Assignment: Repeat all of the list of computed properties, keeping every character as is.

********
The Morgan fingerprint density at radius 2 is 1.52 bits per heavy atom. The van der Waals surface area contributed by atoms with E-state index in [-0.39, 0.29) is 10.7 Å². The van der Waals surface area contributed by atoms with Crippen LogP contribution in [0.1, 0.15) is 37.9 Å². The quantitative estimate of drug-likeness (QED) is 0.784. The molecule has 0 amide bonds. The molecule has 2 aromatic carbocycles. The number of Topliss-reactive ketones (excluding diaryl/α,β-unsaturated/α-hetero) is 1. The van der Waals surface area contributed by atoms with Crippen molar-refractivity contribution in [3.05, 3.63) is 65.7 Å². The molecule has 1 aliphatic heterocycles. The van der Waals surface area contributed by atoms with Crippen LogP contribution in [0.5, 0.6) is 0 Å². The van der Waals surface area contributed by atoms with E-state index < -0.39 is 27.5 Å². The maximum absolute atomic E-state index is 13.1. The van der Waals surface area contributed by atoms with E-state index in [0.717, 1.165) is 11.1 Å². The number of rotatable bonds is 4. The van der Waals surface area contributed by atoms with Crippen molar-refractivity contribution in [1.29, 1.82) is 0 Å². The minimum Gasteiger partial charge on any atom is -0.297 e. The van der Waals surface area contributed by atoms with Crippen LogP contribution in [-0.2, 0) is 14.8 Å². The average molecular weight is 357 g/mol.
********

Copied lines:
The Morgan fingerprint density at radius 2 is 1.52 bits per heavy atom. The van der Waals surface area contributed by atoms with E-state index in [-0.39, 0.29) is 10.7 Å². The van der Waals surface area contributed by atoms with Crippen LogP contribution in [0.1, 0.15) is 37.9 Å². The quantitative estimate of drug-likeness (QED) is 0.784. The molecule has 0 amide bonds. The molecule has 2 aromatic carbocycles. The number of Topliss-reactive ketones (excluding diaryl/α,β-unsaturated/α-hetero) is 1. The van der Waals surface area contributed by atoms with Crippen molar-refractivity contribution in [3.05, 3.63) is 65.7 Å². The molecule has 1 aliphatic heterocycles. The van der Waals surface area contributed by atoms with Crippen LogP contribution in [0.5, 0.6) is 0 Å². The van der Waals surface area contributed by atoms with E-state index < -0.39 is 27.5 Å². The maximum absolute atomic E-state index is 13.1. The van der Waals surface area contributed by atoms with E-state index in [0.717, 1.165) is 11.1 Å². The number of rotatable bonds is 4. The van der Waals surface area contributed by atoms with Crippen molar-refractivity contribution in [1.29, 1.82) is 0 Å². The minimum Gasteiger partial charge on any atom is -0.297 e. The van der Waals surface area contributed by atoms with Crippen LogP contribution in [-0.2, 0) is 14.8 Å². The average molecular weight is 357 g/mol.